Olympic TV View: Tears all round as Kellie Harrington wins her gold

It was an emotional ride whether you were in Tokyo, at Portland Row or on the couch

Only three years to Paris, but it might take that long for the nation to regain its composure after events in Tokyo in the early hours of Sunday morning. Not a dry eye to be found. Magic. Pure unadulterated magic.

"I didn't really think many people would get up and watch it . . . it is quite early in the morning," said Kellie Harrington later in the day when Peter Collins showed her footage of the reaction in Portland Row to Hugh Cahill uttering the immortal line: "SHE'S DONE IT, SHE'S DONE IT!" If there was a roof over the place, it would have ended up on Jupiter.

True, some of us haven’t been up that early on a Sunday since we were three months’ old and in need of a bottle, and we got quare looks from the dog when the telly was turned on at 5.30am, but it’s not every Sunday morning that one of your own is going for gold.

“Portland Row is wide awake with nervous anticipation, and not because they heard our Marty was in town,” said Peter, the Harrington family finding the Morrissey man at their front door before the day had even dawned.


Back in the studio, Eric Donovan and Kenny Egan were, very classily, dressed to the nines for the day that was in it, Eric stressing the need to "stay relaxed for as long as possible", leaving us wondering if that advice was directed at Kellie or ourselves. "Well, I hope she isn't as nervous as we are," said Peter, so he was wondering the same.


She looked pretty nerveless, though, when, once again, Sinead O'Connor sang her in to the arena, and even after Beatriz Ferreira won the first round 3-2 she kept her head when the rest of us were losing ours and wishing we were in the back yard with her Ma.

It’s difficult to summarise rounds two and three because they weren’t visible from behind the cushion, but hats off to the Hugh fella, he called them impeccably when we feared he was just trying to keep our spirits up by being buoyant.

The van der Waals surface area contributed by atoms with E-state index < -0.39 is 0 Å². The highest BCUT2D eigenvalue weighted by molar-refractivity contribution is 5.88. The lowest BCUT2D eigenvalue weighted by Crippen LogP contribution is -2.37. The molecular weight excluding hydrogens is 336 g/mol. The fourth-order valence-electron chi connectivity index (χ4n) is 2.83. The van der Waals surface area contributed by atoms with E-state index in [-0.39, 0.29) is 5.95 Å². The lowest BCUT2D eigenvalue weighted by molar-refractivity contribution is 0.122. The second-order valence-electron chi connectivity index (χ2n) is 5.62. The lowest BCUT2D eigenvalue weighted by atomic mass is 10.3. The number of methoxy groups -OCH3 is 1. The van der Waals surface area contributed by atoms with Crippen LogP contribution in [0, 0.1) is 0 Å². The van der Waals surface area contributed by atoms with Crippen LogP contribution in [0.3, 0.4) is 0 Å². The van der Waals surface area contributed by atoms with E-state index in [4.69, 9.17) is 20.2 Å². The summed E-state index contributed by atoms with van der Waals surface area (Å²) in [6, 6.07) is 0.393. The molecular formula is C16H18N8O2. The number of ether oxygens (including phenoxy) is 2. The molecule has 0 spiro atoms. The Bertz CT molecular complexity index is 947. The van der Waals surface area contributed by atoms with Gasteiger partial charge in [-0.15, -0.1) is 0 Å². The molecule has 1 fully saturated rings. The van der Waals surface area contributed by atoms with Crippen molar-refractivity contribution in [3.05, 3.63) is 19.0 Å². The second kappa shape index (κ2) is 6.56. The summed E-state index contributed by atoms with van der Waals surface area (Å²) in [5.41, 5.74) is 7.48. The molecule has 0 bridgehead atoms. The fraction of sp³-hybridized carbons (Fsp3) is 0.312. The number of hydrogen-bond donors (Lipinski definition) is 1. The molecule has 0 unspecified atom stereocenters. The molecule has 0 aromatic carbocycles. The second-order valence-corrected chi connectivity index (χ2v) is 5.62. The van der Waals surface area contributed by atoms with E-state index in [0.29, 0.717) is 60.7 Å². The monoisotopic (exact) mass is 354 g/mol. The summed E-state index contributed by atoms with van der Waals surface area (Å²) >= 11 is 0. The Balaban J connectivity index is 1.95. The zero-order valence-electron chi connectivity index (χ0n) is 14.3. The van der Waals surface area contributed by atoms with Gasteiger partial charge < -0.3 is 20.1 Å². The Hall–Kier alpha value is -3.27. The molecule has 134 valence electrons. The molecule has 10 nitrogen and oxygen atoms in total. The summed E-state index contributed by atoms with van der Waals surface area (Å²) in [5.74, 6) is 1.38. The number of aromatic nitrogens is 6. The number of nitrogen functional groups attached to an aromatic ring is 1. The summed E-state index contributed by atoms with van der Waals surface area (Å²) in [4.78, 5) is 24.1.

The fight of her life. But still, the wait for the decision was gut-wrenching, Hugh sending us all towards Jupiter with “SHE’S DONE IT, SHE’S DONE IT!” And instead of Riverdancing around the ring, the first thing Kellie did was hug and console her opponent before falling to her knees. By now, even the dog was crying.

The lads in the studio were close enough to tears too and there were a heap more of them in Portland Row when we were taken back there, Peter, who played a blinder through these Olympics, guessing that the Morrissey man would be in the midst of "the best Marty Party he's ever been at". He was too.

“She really did well in the second round, didn’t she,” he said to Kellie’s Ma, Yvonne.

“I don’t know, I didn’t watch it,” she said, opting to stay out the back again.

Her brother Joel, as he has done after all her fights in Tokyo, somehow found the words to sum it all up. “She won gold for our road, our community, our county, our country, our sport,” he said. “Everything she gets, every ounce of it, she deserves.”


Back to Tokyo for the medal ceremony. By now some of us were resorting to loo paper because the tissues were used up. And then it was on to the kitchen towel when Joe Stack had his chat with Kellie. She was drained, not from the nine minutes, but from the lifetime of work she'd put in to reaching this point.

“I’m like a fluffy pigeon going around, I’m dark grey at this stage, I am,” she laughed. “What a journey. Just being here, putting our little nation on the map, this is the stuff of dreams.”

“If there were gold medals for interviews, she should get one of them too, they’ve been absolutely brilliant,” said Eric, before Peter showed him and Kenny footage of the three celebrating in the studio when they knew Kellie had struck gold. Pandemonium, Peter and Eric jiggin’ and reelin’, Kenny staying in his seat applauding. “I’m like a walrus,” he said, his colleagues dissolving.

It was, he said, a “masterclass”, Eric describing the performance as “flawless”, but when Peter spoke to Kellie later she couldn’t give any assessment of it at all, everything by then a blur. Although, pointing at her gold medal, she guessed it must have been all right.

How did she feel? “It’s like you’re a balloon and someone is letting the air out bit by bit . . . when they announced it, ah, what a relief.” The tears flowed again when she saw that footage from home. “Wow, wow, wow”, she said.

Which is pretty much what the rest of us were saying about Kellie Harrington. Magic.